Sir Walter Scott’s ‘Bowed Davie’

Yet another snippet from Highways & Byways n the Border:

Near the junction of the Tweed and Manor Water was a cottage made famous by Sir Walter Scott:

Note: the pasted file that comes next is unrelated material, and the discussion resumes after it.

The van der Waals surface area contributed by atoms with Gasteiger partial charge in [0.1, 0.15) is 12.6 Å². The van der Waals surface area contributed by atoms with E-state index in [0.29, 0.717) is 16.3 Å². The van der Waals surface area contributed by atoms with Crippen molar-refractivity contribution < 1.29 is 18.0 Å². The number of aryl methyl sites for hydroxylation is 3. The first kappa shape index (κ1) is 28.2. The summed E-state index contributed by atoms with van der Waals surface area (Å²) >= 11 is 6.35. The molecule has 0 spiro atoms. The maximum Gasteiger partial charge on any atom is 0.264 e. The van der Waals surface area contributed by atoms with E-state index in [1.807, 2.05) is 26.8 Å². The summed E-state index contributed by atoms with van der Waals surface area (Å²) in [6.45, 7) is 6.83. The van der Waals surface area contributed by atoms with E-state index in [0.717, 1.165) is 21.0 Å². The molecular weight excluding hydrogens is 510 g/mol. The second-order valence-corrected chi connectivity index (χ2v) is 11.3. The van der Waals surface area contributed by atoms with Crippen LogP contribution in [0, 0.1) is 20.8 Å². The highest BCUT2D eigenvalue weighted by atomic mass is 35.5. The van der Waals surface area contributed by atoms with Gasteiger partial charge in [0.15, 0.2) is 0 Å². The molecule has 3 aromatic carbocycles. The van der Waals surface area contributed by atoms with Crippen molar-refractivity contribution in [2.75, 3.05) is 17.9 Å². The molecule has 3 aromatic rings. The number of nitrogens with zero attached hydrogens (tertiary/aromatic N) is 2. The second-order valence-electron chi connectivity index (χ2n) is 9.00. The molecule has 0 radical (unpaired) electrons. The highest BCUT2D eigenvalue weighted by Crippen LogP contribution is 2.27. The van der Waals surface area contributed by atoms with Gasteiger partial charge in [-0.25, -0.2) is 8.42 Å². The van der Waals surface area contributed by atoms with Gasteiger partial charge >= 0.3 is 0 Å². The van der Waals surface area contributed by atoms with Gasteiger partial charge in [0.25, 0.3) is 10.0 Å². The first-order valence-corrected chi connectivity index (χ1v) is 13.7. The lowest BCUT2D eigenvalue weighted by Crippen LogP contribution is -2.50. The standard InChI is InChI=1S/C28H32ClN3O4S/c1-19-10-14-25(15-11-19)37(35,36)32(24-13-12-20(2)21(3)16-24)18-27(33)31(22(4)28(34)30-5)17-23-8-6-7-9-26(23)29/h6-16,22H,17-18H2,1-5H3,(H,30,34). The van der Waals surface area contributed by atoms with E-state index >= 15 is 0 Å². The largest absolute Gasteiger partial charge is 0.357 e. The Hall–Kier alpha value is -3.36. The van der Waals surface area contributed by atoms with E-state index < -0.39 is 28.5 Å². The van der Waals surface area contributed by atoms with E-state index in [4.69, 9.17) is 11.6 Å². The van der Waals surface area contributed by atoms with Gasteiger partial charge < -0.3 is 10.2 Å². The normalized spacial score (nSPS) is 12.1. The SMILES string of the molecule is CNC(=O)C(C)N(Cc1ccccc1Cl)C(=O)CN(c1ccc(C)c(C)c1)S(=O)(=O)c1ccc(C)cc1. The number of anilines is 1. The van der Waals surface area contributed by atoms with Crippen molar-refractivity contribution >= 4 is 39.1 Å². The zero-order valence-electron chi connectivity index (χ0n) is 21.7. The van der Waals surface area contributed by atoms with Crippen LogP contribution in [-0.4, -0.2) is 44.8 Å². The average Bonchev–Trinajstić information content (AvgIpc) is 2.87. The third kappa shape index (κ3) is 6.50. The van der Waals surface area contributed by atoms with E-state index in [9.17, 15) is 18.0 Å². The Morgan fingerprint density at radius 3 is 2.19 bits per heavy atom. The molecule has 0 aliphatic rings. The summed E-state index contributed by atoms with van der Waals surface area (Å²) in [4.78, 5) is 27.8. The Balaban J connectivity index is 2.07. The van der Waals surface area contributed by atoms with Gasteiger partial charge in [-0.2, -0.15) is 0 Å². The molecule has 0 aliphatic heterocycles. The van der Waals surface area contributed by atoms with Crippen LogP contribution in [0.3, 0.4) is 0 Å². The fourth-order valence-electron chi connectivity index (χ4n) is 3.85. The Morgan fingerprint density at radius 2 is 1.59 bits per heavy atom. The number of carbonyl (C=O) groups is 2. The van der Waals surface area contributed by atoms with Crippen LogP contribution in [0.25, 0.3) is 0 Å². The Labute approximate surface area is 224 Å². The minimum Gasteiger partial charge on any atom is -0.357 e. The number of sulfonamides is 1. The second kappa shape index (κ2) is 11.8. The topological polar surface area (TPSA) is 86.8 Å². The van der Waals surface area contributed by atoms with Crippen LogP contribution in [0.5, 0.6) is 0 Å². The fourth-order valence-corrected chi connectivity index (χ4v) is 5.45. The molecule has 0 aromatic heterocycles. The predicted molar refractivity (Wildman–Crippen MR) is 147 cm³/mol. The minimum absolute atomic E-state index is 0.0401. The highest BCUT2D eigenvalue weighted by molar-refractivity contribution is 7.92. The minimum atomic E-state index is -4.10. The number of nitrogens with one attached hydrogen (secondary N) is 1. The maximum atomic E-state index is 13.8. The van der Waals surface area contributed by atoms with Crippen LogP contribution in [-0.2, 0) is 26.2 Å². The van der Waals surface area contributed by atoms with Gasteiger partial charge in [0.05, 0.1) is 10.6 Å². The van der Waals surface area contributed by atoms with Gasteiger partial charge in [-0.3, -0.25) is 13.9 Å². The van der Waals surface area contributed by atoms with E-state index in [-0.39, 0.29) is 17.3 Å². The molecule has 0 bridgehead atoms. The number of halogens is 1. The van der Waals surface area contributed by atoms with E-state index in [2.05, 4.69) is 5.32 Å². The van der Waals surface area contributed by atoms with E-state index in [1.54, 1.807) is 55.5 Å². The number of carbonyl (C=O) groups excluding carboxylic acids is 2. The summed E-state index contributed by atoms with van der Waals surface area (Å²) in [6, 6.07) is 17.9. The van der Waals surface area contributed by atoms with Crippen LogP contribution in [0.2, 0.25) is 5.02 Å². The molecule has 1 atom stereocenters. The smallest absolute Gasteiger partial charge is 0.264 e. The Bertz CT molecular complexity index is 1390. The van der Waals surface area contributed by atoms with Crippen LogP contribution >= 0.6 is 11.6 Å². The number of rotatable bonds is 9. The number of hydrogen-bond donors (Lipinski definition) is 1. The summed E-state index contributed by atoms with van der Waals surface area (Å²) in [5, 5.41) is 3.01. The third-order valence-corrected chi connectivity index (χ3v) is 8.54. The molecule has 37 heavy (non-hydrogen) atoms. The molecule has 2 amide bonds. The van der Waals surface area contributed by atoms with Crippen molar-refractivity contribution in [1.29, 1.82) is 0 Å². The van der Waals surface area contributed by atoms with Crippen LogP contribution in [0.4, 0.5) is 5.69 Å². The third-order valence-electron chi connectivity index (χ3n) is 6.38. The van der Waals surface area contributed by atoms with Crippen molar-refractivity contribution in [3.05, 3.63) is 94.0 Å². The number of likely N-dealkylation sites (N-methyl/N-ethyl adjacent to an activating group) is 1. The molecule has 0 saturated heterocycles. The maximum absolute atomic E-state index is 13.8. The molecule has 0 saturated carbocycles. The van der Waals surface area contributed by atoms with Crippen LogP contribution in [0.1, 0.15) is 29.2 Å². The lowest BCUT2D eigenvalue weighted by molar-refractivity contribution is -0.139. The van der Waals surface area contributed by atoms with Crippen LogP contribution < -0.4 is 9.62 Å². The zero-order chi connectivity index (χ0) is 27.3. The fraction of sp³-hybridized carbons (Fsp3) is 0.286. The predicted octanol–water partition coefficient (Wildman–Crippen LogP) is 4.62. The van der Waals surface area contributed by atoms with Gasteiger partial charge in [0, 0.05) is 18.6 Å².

Bowed Davie” [is] the original of Scott’s “Black Dwarf” of Mucklestane Muir. Sir Walter was staying at Hallyards, on Manor Water, in 1797 with his friend Adam Ferguson and it was on that occasion that he first saw Davie Richie, a poor misshapen dwarf, embittered by he derision which his extraordinary personal appearance everywhere brought on him, and who had retired tooth’s unfrequented valley, where he built himself a cottage of dimensions in keeping with his own stature. The cottage still stands, “where from this bole the awesome form peer’d grim on passer-bye,” but at last the exterior has been modernised, and an addition has been made; his garden wall, with its ponderous stones, is much as Bowed Davie left it. The “Black Dwarf” was not written till a good  many years after Ritchie’s death. His grave is in Manor Kirkyard, not, as he himself originally meant it to , in a secluded spot of his own choice, surrounded by the rowan-trees that it comforted him to think could be relied on to keep witches and evil spirits generally at a respectable distance. Poor davie! There were worse things than witches to be taken into account. It is said – Dr John Brown mentioned it – that his body proved a temptation too great to be resisted by resurrectionists. They dug him up, and carried the poor “thrawn” frame to where it could be sold. Perhaps in death he still excites that derision or pity which in life so angered him; his bones may now lie in some city anatomical museum.

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